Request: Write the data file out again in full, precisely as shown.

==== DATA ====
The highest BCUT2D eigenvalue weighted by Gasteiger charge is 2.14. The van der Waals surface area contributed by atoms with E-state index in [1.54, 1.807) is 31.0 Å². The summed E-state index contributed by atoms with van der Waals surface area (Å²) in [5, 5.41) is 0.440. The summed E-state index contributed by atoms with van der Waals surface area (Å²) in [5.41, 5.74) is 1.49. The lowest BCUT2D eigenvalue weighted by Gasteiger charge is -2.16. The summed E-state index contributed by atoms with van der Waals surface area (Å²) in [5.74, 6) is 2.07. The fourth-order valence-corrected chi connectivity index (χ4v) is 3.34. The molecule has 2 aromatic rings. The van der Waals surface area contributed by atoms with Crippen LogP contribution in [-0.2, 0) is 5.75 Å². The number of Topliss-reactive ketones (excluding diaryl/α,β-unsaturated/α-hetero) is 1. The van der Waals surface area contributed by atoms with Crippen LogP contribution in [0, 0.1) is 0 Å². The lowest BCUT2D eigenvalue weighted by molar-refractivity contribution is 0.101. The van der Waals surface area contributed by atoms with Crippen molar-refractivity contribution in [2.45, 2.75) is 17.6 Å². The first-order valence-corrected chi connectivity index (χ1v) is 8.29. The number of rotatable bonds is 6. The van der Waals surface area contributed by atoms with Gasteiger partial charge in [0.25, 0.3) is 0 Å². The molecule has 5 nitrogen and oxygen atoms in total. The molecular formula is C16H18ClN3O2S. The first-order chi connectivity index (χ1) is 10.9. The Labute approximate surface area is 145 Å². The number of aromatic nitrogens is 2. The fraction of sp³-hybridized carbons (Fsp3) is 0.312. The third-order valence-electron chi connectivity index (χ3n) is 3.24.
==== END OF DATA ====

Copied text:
The highest BCUT2D eigenvalue weighted by Gasteiger charge is 2.14. The van der Waals surface area contributed by atoms with E-state index in [1.54, 1.807) is 31.0 Å². The summed E-state index contributed by atoms with van der Waals surface area (Å²) in [5, 5.41) is 0.440. The summed E-state index contributed by atoms with van der Waals surface area (Å²) in [5.41, 5.74) is 1.49. The lowest BCUT2D eigenvalue weighted by Gasteiger charge is -2.16. The summed E-state index contributed by atoms with van der Waals surface area (Å²) in [5.74, 6) is 2.07. The fourth-order valence-corrected chi connectivity index (χ4v) is 3.34. The molecule has 2 aromatic rings. The van der Waals surface area contributed by atoms with Crippen LogP contribution in [-0.2, 0) is 5.75 Å². The number of Topliss-reactive ketones (excluding diaryl/α,β-unsaturated/α-hetero) is 1. The van der Waals surface area contributed by atoms with Crippen LogP contribution in [0, 0.1) is 0 Å². The lowest BCUT2D eigenvalue weighted by molar-refractivity contribution is 0.101. The van der Waals surface area contributed by atoms with Crippen molar-refractivity contribution in [2.45, 2.75) is 17.6 Å². The first-order valence-corrected chi connectivity index (χ1v) is 8.29. The number of rotatable bonds is 6. The van der Waals surface area contributed by atoms with Gasteiger partial charge in [0.25, 0.3) is 0 Å². The molecule has 5 nitrogen and oxygen atoms in total. The molecular formula is C16H18ClN3O2S. The first-order chi connectivity index (χ1) is 10.9. The Labute approximate surface area is 145 Å². The number of aromatic nitrogens is 2. The fraction of sp³-hybridized carbons (Fsp3) is 0.312. The third-order valence-electron chi connectivity index (χ3n) is 3.24.